Altona Truck and Trade Show 18th March 2018.

Goodaye all. We both attended the above show, a completely new event for drivers and industry suppliers held at the baseball club at Melton. Organised by Chris Smith (from Australian Custom Trucks) but trying something a bit different with his willing and enthusiastic team, too many to name here and many I could not give all their details. I am sure Chris will have the requisite thanks up for his team on his show page. Good to see industry people having a go at something new.

Stephen from Whiteline TV came down from Sydney and we did six interviews and will have a special edition of “TRUCK That” up within days of the show. NHVR, Natroad, Transport Women and both Yogi and Steve Grahame from Outback Truckers all spoke with us and there were some nice trucks in attendance, including some KLOS Custom Trucks and many other individuals, including a couple of nice Peterbilts.

I got on site early Friday while Stephen drove down having finished his trip that morning and this was a trade day with trucks arriving and trade stalls setting up. Friday night was snacks and a few drinks, (thanks to the sponsors who made this possible) and Saturday more trucks arrived including the new Prostar race car transporter and many others. The public came in from 10AM and milled about through the trucks and stalls. The Mack Muster may have drawn some Bulldog tragics away and I saw a few on the road on my way home Sunday and from a couple I spoke with, hear it was a good turnout there as well.

Outside of our filming for TRUCK That, I spoke with many drivers and also those in the trade stalls and made some good contacts and perhaps even some supporters, for the next TIV. A good day, many asking about the drivers club and I did a presentation on stage detailing the intent. Yogi and Steve from Outback Truckers also did a talk about the show and the music was good and the band on Saturday night even better.

I left before the brekky got underway this morning, as the rain was coming and I also had to go back to work to unload and reload due to a change of plan, but that is trucking.

It takes time to get anything started and running and with a few more trucks and more public, I think it will grow to become a regular event. I thank Chris for the invite and congratulate him and his team for this first up effort.

I found out the pins in the one trailer wheel we had to reline two weeks ago, was the thing that wore out first. I was hoping I would get the trailers to 2 million k with the original brake linings, but this one had stepped out a bit and wore the lining on one side, though there was still meat on the shoes, once the pins start to wear, you may as well do the linings. Still 11 sets to go and they should all reach 2 million. I must say a very good testament to BPW suspensions and the Groeneveld auto greasers, both considering I reckon the Newell is at least twice as bad as the Hume, if not more so.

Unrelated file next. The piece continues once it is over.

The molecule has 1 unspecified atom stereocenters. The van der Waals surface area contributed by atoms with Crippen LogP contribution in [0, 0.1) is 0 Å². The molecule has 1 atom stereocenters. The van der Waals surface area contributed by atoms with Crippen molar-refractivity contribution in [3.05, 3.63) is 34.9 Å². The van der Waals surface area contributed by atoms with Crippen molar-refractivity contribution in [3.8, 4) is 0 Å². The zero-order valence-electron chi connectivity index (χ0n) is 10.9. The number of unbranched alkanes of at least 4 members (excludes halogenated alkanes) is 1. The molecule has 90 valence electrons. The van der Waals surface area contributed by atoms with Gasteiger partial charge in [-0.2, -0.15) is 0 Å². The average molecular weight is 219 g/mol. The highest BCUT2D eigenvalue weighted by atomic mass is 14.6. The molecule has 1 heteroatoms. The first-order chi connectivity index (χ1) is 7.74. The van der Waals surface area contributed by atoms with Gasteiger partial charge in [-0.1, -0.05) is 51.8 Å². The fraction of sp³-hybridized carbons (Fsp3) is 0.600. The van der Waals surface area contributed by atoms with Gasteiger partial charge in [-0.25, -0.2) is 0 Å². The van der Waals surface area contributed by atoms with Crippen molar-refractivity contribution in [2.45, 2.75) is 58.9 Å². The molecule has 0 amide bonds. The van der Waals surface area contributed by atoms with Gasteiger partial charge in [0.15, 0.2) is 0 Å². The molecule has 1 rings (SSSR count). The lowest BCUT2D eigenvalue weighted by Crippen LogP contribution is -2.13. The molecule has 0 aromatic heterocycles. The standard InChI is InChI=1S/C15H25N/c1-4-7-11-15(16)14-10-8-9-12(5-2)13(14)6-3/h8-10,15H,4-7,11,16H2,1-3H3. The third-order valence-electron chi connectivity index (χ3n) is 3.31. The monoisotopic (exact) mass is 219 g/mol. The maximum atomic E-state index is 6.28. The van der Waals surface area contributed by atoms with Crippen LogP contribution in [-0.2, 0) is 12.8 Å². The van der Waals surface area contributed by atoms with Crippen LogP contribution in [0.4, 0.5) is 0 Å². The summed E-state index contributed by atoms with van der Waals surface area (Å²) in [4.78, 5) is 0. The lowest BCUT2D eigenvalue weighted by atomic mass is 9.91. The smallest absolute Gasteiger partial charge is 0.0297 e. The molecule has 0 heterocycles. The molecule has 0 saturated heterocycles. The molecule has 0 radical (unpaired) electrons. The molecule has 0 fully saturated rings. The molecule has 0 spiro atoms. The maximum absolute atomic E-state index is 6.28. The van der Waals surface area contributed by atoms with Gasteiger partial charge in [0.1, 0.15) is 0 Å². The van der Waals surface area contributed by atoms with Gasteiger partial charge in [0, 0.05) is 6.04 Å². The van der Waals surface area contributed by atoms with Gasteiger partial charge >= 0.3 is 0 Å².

We have the name registered for the “TRUCK That Australia Drivers Club” and an ABN and now just have to complete the bank account and we will be up and running. Yogi said he is one million percent behind the club in his interview. We are also looking for a co-host for TRUCK That, to spread the load and give another view, so if you are keen and enthusiastic about the road transport industry and want to help with your time and knowledge, send an email to telling us what you can bring to the show. We would welcome your comments and your helping get us some more viewers and subscribers to keep the ball rolling. Safe Travelling, Rod Hannifey.

13th March 2018. Look at the trucks!

Goodaye all. An interesting week, starting off with a breakdown, damn intercooler hose blew off again. Meant another 7 hour break on the side of the road, but hopefully sorted now. Never had the problem before and then 3 times in a fortnight. Seems the alignment of the turbo on the new crate motor was out and pushing the interconnecting tube and putting pressure on only one side of the hose and clamp.

Our local radio announcer from Dubbo has moved to Canberra and taken on a radio program there. He and I spoke of trucks semi-regularly over the years and he read of the ATA press release and asked me for comment. We covered that and discussed how we are seen. I finished asking his listeners to look at the trucks around them. Too often they see the one that does the wrong thing, they think it is too close or whatever, but they simply do not “see” all the others that are just doing their jobs and delivering the freight.

I was then invited to do a host spot on Big Rigs new podcast for this week and we spoke of EWDs, a driver getting pinged for a pee, women in trucking and the TRUCK That Australia Drivers Club. Thanks Kirsten for the invite and it is out now. Please let me know what you think. Then another radio interview with my mate from YassFM, the community station there and we again talked trucks. I spoke of the drivers club and why it has come about and again asked listeners to look at trucks. You will see this is my theme for this week and whilst more than usual, doing three radio interviews in a week, a good chance to put another view forward.